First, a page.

The search for geographical diversification leads us to focus on countries that offer a hedge during times of global turmoil and exposure to industries and trends missing in Australia’s economy. Having an exposure to India will be vital to such a strategy. In our last blog post “In pursuit of growth: Why the Reserve Bank of India has it better than other central banks” we highlighted the unique position of the Indian central bank relative to its developed market counterparts and how lower oil prices and rising disposable incomes are underpinning growth. In this article, we further explore this theme and focus on the Indian banking sector, which is in the early stages of a massive overhaul and is central to the India growth story.

Low correlation with the world economy

Australia’s economy has enjoyed one of the longest running growth streaks for any country in the world. We have had 24 consecutive years of economic growth over 1992 to 2015 and are on track to beat the record of the Netherlands, which enjoyed 26 consecutive years of economic growth between 1982 and 2008.

Our open and international trade driven economy (exports & imports together make up 72% of GDP) means that our economic growth is closely linked with global economic fortunes. Indeed, the 30-year correlation between world economic growth and Australia’s economic growth works out to 49% (see Chart 1). While this is lower than most developed economies, it is much higher than other Asian countries like India (26%), China (11%) or Indonesia (4%).

india_chart1

Chart 1: Australia’s economic growth is more correlated to global growth relative to Asian economies Source: World Bank

Our search for geographical diversification leads us to focus on countries that offer a hedge during times of global turmoil and exposure to industries and trends missing in Australia’s economy. India checks both boxes – the Indian economy has shown remarkable resilience to the turmoil following the 2008 financial crisis as much of its growth is domestically driven. Also it currently has a number of tailwinds favouring its economy.

 

Seeds of “real growth”

Unlike much of the developed and developing economies, the Indian economy possesses the seeds of “real growth” – viz. demand for goods and services by its billion plus population and the derived demand for infrastructure to meet their growing needs. Driven by sectors like housing, telecom, healthcare, education and transportation, India’s infrastructure market is expected to reach USD6.6tn by 2025 according to PwC.

india-GDP

Chart 2: India’s GDP growth on an uptrend Source: World Bank

Here we focus on two key sectors – autos and banking. India’s large growing young population, which contrasts with Australia’s ageing one, offers an opportunity to invest in sectors (like automobile and logistics) that have a larger potential in India than in Australia. Getting access to stocks listed on Bombay Stock Exchange (BSE) can be a bit challenging for retail investors. One of the Indian auto majors that you can access via US listed ADR is Tata Motors (TTM-US). It is one of the largest automotive manufacturers of cars, utility vehicles, buses, trucks and defence vehicles and also includes Jaguar Land Rover in its portfolio.

Another sector that is central to the India growth story is banking. In a domestic consumption and infrastructure growth driven economy like India, banks are one of the first order beneficiaries of growth. Credit is a key necessity in a growing emerging economy – be it infrastructure projects, mortgages and consumer or personal loans. Additionally, the banking sector in India is in the early stages of a massive overhaul and presents an attractive investment opportunity. ICICI Bank (IBN-US) and HDFC Bank (HDB-US) are two of the largest banks in India with loan books of US$65 billion and US$44 billion respectively.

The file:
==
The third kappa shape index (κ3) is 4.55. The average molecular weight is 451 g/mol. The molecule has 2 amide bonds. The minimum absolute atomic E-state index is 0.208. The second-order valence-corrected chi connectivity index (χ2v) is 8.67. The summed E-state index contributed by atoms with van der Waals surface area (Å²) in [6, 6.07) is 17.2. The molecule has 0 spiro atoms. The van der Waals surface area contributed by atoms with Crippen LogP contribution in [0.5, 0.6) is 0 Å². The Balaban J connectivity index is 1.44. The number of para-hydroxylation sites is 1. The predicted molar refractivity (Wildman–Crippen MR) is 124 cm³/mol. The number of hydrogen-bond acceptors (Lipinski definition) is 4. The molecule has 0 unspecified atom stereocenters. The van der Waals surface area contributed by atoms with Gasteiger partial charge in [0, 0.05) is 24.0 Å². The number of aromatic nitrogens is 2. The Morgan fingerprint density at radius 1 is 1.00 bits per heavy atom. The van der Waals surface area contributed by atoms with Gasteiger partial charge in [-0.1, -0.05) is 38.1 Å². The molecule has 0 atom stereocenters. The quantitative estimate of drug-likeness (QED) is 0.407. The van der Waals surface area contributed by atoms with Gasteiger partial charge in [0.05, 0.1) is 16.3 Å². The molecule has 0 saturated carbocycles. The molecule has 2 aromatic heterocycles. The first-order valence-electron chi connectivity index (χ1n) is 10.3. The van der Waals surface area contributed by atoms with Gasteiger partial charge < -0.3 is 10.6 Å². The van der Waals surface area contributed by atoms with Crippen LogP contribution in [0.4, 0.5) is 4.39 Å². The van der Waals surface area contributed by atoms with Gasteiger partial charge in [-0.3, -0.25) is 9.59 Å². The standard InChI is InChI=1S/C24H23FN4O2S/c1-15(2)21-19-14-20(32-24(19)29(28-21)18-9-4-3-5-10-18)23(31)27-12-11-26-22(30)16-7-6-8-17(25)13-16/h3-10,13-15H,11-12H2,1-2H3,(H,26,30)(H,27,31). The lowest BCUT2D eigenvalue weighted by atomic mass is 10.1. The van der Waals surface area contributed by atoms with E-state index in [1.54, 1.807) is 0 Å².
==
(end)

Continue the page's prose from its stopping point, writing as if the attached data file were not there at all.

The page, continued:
Indian banks have a low exposure to risky assets when compared to those in developed markets. In 2014, the Reserve Bank of India (RBI) approved licenses for establishing new private sector banks for the first time in a decade and has also started allocating licenses to payments banks and small finance banks. It has also allowed foreign banks to operate fully owned subsidiaries, a move which effectively removes the restriction on the number of branches that they are allowed to open. Regulatory oversight is strong. The RBI has just conducted a review of asset quality on banks’ balance sheets and recommended provisions for stressed loans with a deadline of March 2017.

Implications for investing

We certainly hope Australia beats Netherlands’ economic growth record. Nonetheless, the mature stage of its domestic economy and the near efficient market mechanism implies an equilibrium GDP growth of around 3%. Compared with this, the Indian economy is expected to grow above 7% in the coming decade. While it is difficult to map an exact relationship between economic growth rates and financial asset returns, the numbers do provide a reference point. As we look to diversify our portfolio, exposure to Indian shares can provide benefits in terms of diversification and growth. An easy way of investing in India would be to either go with an India focused ETF or with the India Vue. The India Vue is a basket of ten leading blue chip companies across diverse industries like Infosys (INFY-US), Dr. Reddy’s Labs (RDY-US), Wipro (WIT-US) and ICICI (IBN-US). So go ahead – spice up your portfolio.

 

Janki Sharma is a freelance economist based in Singapore and writes for Macrovue

Important: This content has been prepared without taking account of the objectives, financial situation or needs of any particular individual. It does not constitute formal advice. Consider the appropriateness of the information in regards to your circumstances.